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Tamás Korcsmáros started his research work as a high-school student in a biochemistry laboratory and for five years he worked on the experimental analysis of redox adaptation. He graduated as a molecular biologist (Eotvos Lorand University, Budapest, Hungary) and as a PhD student developed a gap-filling signalling network database, SignaLink. In Budapest, he established the NetBiol - Network Biology group, which focuses on signalling and regulatory networks. The group has been developing novel databases and web-services to meet key scientific community needs.
In March 2014, Tamás moved to Norwich and works as a Computational Biology Fellow at the Earlham Institute and Quadram Institute Bioscience (QIB). His multi-disciplinary group is currently combining computational and experimental approaches to predict, analyse and validate host-microbe interactions in the gut, especially in relation to the regulation of autophagy by microbes and upon disease conditions such as inflammatory bowel disease and cancer. Tamás also took major part in the organisation of eight international conferences (each with more than 1000 participants), he is the co-founder of two network analysis companies and coordinated 3 innovation grant programs. Since 2001, Tamás has been participating as a volunteer in Hungarian and international talent support organizations. He is currently the Chairman of the Research Student Foundation supporting 5000 high-school research students.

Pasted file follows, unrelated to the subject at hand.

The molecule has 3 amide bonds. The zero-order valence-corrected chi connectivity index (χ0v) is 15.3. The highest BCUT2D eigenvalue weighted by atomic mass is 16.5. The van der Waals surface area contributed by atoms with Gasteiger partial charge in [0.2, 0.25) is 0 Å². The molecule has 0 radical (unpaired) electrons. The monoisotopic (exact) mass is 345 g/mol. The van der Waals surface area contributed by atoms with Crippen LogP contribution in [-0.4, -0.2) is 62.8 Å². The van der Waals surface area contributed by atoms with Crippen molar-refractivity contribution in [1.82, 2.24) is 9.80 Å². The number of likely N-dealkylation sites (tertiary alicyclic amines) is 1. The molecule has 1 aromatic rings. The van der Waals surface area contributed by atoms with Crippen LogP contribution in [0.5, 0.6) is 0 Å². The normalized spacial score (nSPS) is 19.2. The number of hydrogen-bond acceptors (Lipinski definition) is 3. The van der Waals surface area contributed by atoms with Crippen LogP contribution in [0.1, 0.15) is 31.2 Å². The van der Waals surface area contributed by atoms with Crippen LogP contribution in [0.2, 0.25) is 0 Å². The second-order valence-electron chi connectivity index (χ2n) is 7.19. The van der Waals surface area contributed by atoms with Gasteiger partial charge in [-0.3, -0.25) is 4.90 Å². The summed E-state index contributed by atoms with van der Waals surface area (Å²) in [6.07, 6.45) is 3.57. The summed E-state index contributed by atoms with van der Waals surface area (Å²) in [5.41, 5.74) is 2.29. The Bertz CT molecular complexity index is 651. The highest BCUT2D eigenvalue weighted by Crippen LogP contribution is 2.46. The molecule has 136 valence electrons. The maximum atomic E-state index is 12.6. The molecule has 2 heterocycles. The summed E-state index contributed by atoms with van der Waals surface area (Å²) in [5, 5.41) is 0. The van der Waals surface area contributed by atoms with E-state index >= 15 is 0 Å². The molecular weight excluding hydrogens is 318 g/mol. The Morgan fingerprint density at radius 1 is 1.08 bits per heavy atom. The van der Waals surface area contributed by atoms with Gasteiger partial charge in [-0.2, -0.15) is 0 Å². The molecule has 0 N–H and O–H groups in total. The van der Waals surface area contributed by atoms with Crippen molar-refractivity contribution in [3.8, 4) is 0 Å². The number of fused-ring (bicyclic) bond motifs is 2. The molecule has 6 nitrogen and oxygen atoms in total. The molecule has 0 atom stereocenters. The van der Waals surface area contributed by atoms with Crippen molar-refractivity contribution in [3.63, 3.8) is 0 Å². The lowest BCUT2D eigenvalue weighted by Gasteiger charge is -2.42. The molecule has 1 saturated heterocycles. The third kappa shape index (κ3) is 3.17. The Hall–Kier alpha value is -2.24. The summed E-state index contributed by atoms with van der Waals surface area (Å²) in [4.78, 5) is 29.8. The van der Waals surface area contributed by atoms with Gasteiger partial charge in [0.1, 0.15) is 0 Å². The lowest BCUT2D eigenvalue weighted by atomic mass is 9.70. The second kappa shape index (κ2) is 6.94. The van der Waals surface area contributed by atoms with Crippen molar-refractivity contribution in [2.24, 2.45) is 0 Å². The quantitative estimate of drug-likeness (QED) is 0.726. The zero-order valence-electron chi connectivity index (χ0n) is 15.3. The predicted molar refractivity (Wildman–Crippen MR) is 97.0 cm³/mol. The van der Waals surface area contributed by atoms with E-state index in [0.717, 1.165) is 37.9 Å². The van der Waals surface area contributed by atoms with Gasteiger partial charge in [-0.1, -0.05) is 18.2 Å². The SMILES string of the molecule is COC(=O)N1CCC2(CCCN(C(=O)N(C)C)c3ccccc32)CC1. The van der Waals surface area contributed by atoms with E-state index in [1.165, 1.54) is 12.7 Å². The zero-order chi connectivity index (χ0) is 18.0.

Fazekas D, Koltai M, Türei D, Módos D, Pálfy M, Szalay-Bekő M, Lenti K, Farkas IJ, Vellai T, Csermely P, Korcsmáros T (2013) BMC Systems Biology 7:7
NRF2-ome, an integrated web resource to discover protein interaction and regulatory networks of NRF2.
Türei D, Papp D, Fazekas D, Földvári-Nagy L, Módos D, Lenti K, Csermely P, Korcsmáros T (2013) Oxidative Medicine and Cellular Longevity doi: 10.1155/2013/737591
2012: Tamás' work was acknowledged by a research scholarship of the Hungarian Academy of Sciences and by the prestigious Junior Prima Award for outstanding Hungarian young scientists.